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City Council Debates OCPA & District Elections … Again

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It was déjà vu all over again at the Irvine City Council meeting on March 14th as two contentious issues — the Orange County Power Authority (OCPA) and district elections — came back to once again ignite fireworks in the Council chamber.
 
The results were familiar as well: A 3-2 divided Council voted once again to continue with the status quo regarding OCPA; and on another 3-2 vote, the Council rejected a Council-appointed “citizens’ commission” to draw a map of proposed Council districts.
 
OCPA
On the Power Authority, the Council heard a report from City staff that the City government, as an electricity customer, is paying $75,000 more per month for OCPA’s so-called 100% renewable energy plan than it was paying Southern California Edison (SCE) the previous year. The City of Irvine — as an electricity customer itself — pays upwards of $7 million per year for electricity at City Hall and to light and cool other City facilities.
 
Councilmember Larry Agran, who has been highly critical of OCPA since he returned to the Council in late 2020, moved to opt the City down to OCPA’s basic plan. This would save Irvine taxpayers $45,000 per month. Agran indicated this was a first step the Council could take immediately while “figuring out a way to unwind our involvement with OCPA entirely.”
 
Agran noted that audits in recent months by the County and the State have revealed severe problems at OCPA — including the hiring of unqualified staff; contracting improprieties; and deficient or deceptive marketing practices.
 
Agran said that OCPA “is incompetent and may be engaged in fraud. We’re not talking about a little bit of money here. This is tens of thousands of Irvine taxpayer dollars that are being wasted every month. We’re told we are paying a premium for cleaner energy, but there is absolutely no proof that’s what we’re getting.”
 
Councilmember Mike Carroll seconded Agran’s motion. Carroll formerly chaired the OCPA board, but has recently expressed strong concerns that the City and its ratepayers could be left “holding the bag” — that is, financially liable — if the troubled agency dissolves or goes bankrupt.
 
Councilmember Tammy Kim and Mayor Farrah Khan, who have supported OCPA in past debates, continued to do so. Councilmember Kathleen Treseder, who repeatedly threatens to vote against OCPA, once again voted to support the agency. She cited concerns about the climate effects of switching to a power mix with less renewable energy.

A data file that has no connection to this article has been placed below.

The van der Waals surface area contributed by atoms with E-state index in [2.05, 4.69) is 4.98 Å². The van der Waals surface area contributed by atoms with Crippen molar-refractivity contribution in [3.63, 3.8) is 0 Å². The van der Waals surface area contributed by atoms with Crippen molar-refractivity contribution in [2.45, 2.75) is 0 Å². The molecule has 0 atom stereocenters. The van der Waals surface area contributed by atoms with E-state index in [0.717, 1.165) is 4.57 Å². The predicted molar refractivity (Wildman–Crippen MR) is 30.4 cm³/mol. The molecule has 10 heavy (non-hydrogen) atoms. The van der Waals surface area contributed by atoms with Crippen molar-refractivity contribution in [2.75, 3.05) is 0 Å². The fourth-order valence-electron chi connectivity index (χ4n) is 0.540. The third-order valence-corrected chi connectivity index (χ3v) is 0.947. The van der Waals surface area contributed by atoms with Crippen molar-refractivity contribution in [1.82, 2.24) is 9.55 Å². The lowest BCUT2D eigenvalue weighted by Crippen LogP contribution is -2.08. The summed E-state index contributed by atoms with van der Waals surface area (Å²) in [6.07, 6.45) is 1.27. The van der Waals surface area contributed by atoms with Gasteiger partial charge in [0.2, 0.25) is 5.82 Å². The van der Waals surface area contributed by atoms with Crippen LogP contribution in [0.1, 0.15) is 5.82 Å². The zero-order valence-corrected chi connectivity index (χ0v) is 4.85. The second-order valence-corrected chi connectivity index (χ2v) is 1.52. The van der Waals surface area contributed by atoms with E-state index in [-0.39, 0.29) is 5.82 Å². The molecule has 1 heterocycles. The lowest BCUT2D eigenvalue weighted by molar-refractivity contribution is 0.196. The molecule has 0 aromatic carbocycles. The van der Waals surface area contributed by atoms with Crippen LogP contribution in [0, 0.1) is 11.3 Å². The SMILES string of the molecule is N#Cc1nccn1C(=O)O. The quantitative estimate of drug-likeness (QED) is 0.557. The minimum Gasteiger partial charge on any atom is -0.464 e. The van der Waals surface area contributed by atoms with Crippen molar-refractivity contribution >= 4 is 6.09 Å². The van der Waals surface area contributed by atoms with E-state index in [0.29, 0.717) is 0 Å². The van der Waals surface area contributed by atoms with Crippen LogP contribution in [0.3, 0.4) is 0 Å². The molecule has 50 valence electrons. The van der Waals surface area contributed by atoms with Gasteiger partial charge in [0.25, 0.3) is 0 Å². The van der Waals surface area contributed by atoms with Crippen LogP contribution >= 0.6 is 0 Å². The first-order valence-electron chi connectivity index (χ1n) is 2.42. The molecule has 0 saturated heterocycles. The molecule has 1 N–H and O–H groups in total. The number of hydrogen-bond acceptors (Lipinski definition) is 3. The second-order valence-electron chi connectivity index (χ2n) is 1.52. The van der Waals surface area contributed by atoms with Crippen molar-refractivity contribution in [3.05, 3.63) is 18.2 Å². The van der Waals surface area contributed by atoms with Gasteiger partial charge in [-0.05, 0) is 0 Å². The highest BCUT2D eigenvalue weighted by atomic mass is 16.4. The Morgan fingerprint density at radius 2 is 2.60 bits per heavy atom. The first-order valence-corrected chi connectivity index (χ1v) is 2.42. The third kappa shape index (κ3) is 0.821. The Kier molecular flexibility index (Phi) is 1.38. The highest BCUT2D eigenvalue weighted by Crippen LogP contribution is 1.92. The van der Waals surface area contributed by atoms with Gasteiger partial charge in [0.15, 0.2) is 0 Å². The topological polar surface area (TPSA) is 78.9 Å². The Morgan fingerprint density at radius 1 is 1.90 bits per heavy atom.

Agran reminded Treseder that OCPA could not certify to City staff that the money paid to OCPA by the City for the so-called 100% renewable plan is indeed going to purchase renewable energy.
 
“We are environmental stewards and we take that very seriously,” Councilmember Agran told his Council colleagues, “but we are also stewards of Irvine taxpayers’ money. We should not be paying $75,000 more every month without even knowing what we’re getting in the way of renewables for that extra money.”
 
In the end Kim, Khan and Treseder voted to continue paying OCPA the extra $75,000 each month, without any proof that the City is receiving “100% renewables.”
 
District Elections
On the matter of district elections, Councilmember Kim again brought up her “citizens’ commission” proposal that the Council had previously voted down.
 
The move received a sharp rebuke from Mayor Khan in a pre-meeting Facebook post. After noting that Councilmember Kim has long been against district elections in Irvine, Khan wrote “No more delay tactics!”
 
Kim’s motion was defeated on another divided vote, with Treseder joining Kim in support of a commission, while Khan, Agran and Carroll voted NO.

In April, the City will begin a series of 19 or more public hearings, as well as online and canvassing outreach efforts. The timeline calls for a map to be publicly drawn and finalized by October, and then submitted to Irvine voters as part of the March 2024 statewide primary election. The map will be part of a ballot measure to expand the Council to seven members, with the Mayor elected in a citywide vote and six Councilmembers elected from districts.

Roger Bloom

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